f(n) = af(n/b) + g(n).
This is called a divide-and-conquer recurrence relation.

Generating Functions

The generating function for the sequence a0, a1 , ... , ak, ... of real numbers is the infinite series
G(x)=a0 +a1x+ ··· + akxk +··· = ∑ akxk


The inclusion–exclusion principle is a counting technique which generalizes the familiar method of obtaining the number of elements in the union of two finite sets; symbolically expressed as

where A and B are two finite sets and |S| indicates the cardinality of a set S (which may be considered as the number of elements of the set, if the set is finite). The formula expresses the fact that the sum of the sizes of the two sets may be too large since some elements may be counted twice. The double-counted elements are those in the intersection of the two sets and the count is corrected by subtracting the size of the intersection.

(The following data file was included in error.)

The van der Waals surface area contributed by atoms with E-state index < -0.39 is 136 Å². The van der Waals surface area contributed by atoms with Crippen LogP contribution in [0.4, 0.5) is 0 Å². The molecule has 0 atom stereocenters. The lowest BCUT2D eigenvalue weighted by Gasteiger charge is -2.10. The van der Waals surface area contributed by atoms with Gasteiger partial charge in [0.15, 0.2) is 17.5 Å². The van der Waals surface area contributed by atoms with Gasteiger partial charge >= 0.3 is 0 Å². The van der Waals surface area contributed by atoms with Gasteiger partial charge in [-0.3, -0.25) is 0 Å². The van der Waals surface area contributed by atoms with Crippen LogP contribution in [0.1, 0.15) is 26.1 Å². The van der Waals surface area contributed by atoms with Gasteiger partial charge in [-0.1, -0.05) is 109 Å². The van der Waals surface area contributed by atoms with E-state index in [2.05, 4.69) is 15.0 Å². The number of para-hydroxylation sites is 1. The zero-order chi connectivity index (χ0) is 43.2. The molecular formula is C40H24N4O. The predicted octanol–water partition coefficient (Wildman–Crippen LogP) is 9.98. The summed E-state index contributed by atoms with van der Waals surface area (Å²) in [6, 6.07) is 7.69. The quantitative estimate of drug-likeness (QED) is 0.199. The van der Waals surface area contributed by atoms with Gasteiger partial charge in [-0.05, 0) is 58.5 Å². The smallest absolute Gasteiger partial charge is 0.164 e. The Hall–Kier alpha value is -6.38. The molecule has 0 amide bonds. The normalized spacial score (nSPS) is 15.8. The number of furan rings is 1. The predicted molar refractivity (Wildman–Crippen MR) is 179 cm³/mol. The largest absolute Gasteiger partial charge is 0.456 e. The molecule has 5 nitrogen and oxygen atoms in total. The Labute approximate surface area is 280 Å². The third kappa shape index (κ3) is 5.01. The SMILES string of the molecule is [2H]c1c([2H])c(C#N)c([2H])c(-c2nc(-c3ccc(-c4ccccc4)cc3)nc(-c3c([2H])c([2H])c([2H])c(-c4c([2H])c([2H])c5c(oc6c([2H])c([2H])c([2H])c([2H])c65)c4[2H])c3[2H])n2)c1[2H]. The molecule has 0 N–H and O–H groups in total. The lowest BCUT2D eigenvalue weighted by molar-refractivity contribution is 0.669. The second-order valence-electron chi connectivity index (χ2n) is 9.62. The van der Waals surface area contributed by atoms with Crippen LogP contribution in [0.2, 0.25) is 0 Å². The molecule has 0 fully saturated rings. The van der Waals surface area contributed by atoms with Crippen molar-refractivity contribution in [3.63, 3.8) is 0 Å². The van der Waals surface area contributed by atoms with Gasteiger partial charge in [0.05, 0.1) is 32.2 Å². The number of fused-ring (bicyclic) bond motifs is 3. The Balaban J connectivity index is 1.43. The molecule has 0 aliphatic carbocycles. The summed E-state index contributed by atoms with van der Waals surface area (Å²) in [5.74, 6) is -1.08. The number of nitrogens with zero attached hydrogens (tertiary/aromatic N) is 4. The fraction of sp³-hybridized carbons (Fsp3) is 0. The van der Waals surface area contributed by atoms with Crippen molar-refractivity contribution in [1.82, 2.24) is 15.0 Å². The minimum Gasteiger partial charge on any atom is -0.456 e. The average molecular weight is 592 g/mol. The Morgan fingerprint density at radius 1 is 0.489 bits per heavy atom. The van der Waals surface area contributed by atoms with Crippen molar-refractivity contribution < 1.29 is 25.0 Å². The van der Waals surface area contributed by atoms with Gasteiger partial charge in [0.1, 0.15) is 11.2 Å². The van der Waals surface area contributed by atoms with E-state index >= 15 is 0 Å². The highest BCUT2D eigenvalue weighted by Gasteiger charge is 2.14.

The principle is more clearly seen in the case of three sets, which for the sets A, B and C is given by

Applications of Inclusion-Exclusion

Many counting problems can be solved using the principle of inclusion–exclusion. For instance, we can use this principle to find the number of primes less than a positive integer. Many problems can be solved by counting the number of onto functions from one finite set to another. The inclusion–exclusion principle can be used to find the number of such functions. The famous hatcheck problem can be solved using the principle of inclusion–exclusion. This problem asks for the probability that no person is given the correct hat back by a hatcheck person who gives the hats back randomly.